I like stats and I like stories and I like it even better when the two are put together, because that’s where real richness is found.Numbers without stories are often, in my experience, misinterpreted or misunderstood, whereas stories without numbers can lack force and are dismissed as anecdotal.
What I don’t like is when people prioritise stats over stories, and that happens all too often. People believe, erroneously, that numbers are “harder”, more reliable, safer, less open to criticism, provide more truth. Often, this seems to me a way of making numbers mean what they want them to mean, rather than any true representation of their worth.
I trained as an engineer, dealing with numbers all the time, and if there’s one thing that a scientific training gives you, it’s an appreciation of how tricksy numbers are. Just when you think you’ve proved something you find that you’ve failed to take into account some vital factor or the level of error, or assumed that something is true because you’ve got the same result twice. The number of pitfalls in numbers is legion. In preparation for some research I was doing, I once read (or to be truthful, read some of), a thousand page book on the preparation and interpretation of quantitative surveys. Don’t trust polls…...remember the last general election.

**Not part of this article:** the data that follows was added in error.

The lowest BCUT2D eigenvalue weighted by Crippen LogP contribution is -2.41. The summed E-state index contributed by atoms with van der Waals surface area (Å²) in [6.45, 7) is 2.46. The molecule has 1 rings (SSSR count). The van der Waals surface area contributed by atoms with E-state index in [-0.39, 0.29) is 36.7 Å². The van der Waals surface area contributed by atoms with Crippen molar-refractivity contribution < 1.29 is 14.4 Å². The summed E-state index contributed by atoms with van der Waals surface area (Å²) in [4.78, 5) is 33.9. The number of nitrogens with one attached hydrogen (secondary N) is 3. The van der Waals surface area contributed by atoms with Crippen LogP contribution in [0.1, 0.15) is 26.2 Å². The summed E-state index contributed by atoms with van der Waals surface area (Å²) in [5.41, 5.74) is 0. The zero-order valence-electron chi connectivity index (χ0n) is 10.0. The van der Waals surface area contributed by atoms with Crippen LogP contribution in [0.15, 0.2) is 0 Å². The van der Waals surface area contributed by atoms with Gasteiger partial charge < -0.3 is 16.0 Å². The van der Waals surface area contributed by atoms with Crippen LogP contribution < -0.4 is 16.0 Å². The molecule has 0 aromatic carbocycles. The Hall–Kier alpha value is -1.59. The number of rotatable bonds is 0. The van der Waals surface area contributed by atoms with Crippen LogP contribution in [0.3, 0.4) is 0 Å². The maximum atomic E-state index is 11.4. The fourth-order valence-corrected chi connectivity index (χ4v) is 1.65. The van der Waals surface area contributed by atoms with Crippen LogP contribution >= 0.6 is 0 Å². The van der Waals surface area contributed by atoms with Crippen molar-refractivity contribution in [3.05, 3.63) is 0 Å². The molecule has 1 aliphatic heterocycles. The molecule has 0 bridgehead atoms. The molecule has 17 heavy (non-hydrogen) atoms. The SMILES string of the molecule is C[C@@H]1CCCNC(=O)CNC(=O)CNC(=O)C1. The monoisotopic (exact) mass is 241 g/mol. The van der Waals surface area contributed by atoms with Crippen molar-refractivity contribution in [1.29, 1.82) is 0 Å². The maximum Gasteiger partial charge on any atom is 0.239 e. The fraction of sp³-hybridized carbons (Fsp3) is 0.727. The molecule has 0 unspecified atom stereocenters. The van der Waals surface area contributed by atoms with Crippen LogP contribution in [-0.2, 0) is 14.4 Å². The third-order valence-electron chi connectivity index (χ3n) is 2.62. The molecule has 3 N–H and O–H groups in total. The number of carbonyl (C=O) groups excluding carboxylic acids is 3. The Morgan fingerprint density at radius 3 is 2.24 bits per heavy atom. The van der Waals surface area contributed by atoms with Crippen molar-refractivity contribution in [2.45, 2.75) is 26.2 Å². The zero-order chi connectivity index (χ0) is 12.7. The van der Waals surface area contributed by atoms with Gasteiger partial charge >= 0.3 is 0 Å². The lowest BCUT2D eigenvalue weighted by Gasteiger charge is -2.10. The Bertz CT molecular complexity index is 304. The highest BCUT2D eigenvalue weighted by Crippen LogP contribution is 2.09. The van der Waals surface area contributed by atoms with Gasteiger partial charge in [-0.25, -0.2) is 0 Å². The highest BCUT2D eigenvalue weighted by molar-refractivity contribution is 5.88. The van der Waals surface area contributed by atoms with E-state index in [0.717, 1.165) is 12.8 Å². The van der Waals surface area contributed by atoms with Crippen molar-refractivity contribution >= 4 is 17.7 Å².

I’m not pretending it’s easy to make stats and stories work together but it is possible and there really isn’t any useful alternative. Other options are a kind of avoidance tactic - it’s saying that we don’t really want to deal with the real complexity and richness of data, we just want something easy that appears to prove what we want to prove.
Let’s take the measurement of social value as an example. There are numerous consultants and schemes that claim to be able to measure the monetary worth of the full range of social, economic and environmental benefits that organisations offer. They then come out with a single number that the organisation (or the commissioner buying their services) can use. For every pound spent in the organisation (or tender) the social value is £42. This is just silly. It is impossible to reduce the rich tapestry of an organisation’s contribution to the world to a single number and nobody should try. Each system or consultant, of course, comes up with a different number and they only try to measure a limited number of things, the things they think are easier (but aren’t), like the social value of volunteers or hiring apprentices.
Several years ago a right-wing think tank, ResPublic, published a report called “A Community Right to Beauty”. It focused on the idea that beauty in natural and human landscape and buildings is an absolute public good which has an intense and positive impact on our feelings of wellbeing. This seems to me to be an uncontestable truth. Everyone I’ve ever met attempts to bring beauty into their lives, whether through plants or ornaments or decoration, or tattooing or clothing or haircuts. It is a central part of our human experience.
Would you trust any measurement system that either didn’t acknowledge the importance of beauty or tried to reduce beauty to a number? I wouldn’t. I’d want to hear the rich and complex stories of the people who benefit. That’s the kind of stats and beautiful stories I’d like to hear.